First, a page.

It might be that your robins flew south and were replaced by those that migrated south to your area for the winter. You might have Canadian robins wintering in your yard. They are bigger than our summer robins. Some researchers say there are robins that migrate and those that do not.
Robins overwinter in ravines and wooded areas where there is an open water source. They feed on the fruit of buckthorn, crabapple, cherry, mountain ash, hackberry, sumac, hawthorn, rose hips, and more during the winter.
When I accompany my wife grocery shopping, my job is to stay by the shopping cart. I've learned it is always a good idea to get a cart.
There are no shopping carts for birds, but it's not a bad idea for a robin to stay near the food. With food, it can take cold.
Migration is a perilous journey, a regular robin roulette.
A friend, John Acorn of Edmonton, who did a TV show called "The Nature Nut" for years, showed me a photo of a red-necked grebe nesting on a shopping cart that had found its way into water.
Flamingos are pink because they eat carotene-containing brine shrimps or blue-green algae.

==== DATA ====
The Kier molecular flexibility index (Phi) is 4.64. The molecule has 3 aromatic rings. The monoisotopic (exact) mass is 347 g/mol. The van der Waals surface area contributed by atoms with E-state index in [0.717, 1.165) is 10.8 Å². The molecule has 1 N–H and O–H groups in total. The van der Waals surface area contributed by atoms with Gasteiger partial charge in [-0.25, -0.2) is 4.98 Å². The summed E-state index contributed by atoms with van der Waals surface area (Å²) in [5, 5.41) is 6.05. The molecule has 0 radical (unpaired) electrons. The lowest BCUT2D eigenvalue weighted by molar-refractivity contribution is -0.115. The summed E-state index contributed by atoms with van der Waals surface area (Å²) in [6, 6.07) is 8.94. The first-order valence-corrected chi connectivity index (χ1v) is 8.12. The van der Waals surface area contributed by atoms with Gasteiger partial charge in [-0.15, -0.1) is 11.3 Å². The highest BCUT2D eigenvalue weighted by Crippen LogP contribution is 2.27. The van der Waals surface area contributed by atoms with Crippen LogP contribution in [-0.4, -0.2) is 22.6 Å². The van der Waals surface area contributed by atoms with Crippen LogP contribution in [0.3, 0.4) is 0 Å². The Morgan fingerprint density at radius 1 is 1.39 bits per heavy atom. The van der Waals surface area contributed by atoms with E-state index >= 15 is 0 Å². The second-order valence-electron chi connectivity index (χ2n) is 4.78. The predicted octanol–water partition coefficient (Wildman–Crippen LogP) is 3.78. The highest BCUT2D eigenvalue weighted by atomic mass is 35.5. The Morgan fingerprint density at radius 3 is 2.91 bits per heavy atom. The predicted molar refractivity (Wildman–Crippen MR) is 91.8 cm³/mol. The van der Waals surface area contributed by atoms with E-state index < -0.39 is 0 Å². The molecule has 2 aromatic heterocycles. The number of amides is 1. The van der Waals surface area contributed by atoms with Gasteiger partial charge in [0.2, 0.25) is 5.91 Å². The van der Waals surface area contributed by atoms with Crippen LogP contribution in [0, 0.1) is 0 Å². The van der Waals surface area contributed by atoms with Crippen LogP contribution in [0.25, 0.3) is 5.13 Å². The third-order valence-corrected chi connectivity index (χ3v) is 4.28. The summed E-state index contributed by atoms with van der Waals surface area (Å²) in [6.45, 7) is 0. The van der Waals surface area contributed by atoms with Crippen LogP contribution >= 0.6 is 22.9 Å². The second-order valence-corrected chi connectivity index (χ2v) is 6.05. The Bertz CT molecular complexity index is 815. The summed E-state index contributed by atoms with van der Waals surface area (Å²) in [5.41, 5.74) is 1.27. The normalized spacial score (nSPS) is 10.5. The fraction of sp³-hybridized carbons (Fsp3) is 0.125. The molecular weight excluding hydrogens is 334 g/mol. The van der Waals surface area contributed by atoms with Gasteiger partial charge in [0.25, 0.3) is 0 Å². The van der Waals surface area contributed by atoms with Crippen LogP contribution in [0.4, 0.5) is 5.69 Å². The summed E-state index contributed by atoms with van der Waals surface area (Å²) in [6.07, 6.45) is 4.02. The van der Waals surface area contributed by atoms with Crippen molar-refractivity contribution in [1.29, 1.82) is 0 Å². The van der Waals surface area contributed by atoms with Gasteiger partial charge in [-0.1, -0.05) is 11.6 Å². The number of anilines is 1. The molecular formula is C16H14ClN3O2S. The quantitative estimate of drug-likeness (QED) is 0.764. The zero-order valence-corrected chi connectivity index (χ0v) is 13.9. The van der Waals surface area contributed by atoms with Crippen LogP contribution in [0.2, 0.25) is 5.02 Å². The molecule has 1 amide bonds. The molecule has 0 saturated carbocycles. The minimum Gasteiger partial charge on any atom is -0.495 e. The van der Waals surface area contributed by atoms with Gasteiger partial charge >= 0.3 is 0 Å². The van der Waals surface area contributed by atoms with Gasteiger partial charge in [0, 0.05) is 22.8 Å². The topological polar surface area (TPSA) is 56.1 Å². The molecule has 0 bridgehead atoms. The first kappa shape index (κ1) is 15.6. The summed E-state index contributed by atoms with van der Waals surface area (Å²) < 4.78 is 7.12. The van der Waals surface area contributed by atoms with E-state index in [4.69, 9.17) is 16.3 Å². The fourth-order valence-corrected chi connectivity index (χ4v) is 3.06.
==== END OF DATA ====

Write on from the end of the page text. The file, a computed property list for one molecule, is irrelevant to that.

Northern gannets make incredible plunges as deep as 70 feet under water after a fish.
Tear-feeding moths and butterflies exist in Africa, Asia and South America. They feed mainly on the tears of large animals such as deer, antelope and crocodiles, which cannot readily brush them away.
Madagascan moths have been observed drinking the tears of sleeping magpie robins.
Long-nosed bats are the main pollinators of century plants (agave), and the tequila is obtained through distillation of juices from agaves. The bat/plant association is so strong that the disappearance of one would threaten the survival of the other.
Bumblebees foraging in flowers for nectar are like salesmen traveling between towns; they seek the optimal route to minimize their travel costs. Mathematicians call this the "traveling salesman problem," in which scientists try to calculate the shortest possible route given a theoretical arrangement of cities.
In March 1904, an estimated 750,000 Lapland Longspurs died in Nobles County in Minnesota from undetermined causes.
"Kindly words, sympathizing attentions, watchfulness against wounding men's sensitiveness - these cost very little, but they are priceless in their value." - F.W. Robertson
Thanks for stopping by
"A hypocrite is the kind of politician who would cut down a redwood tree, then mount the stump and make a speech for conservation." - Adlai Stevenson
"There is only one corner of the universe you can be certain of improving, and that's your own self." - Aldous Huxley
© Al Batt 2013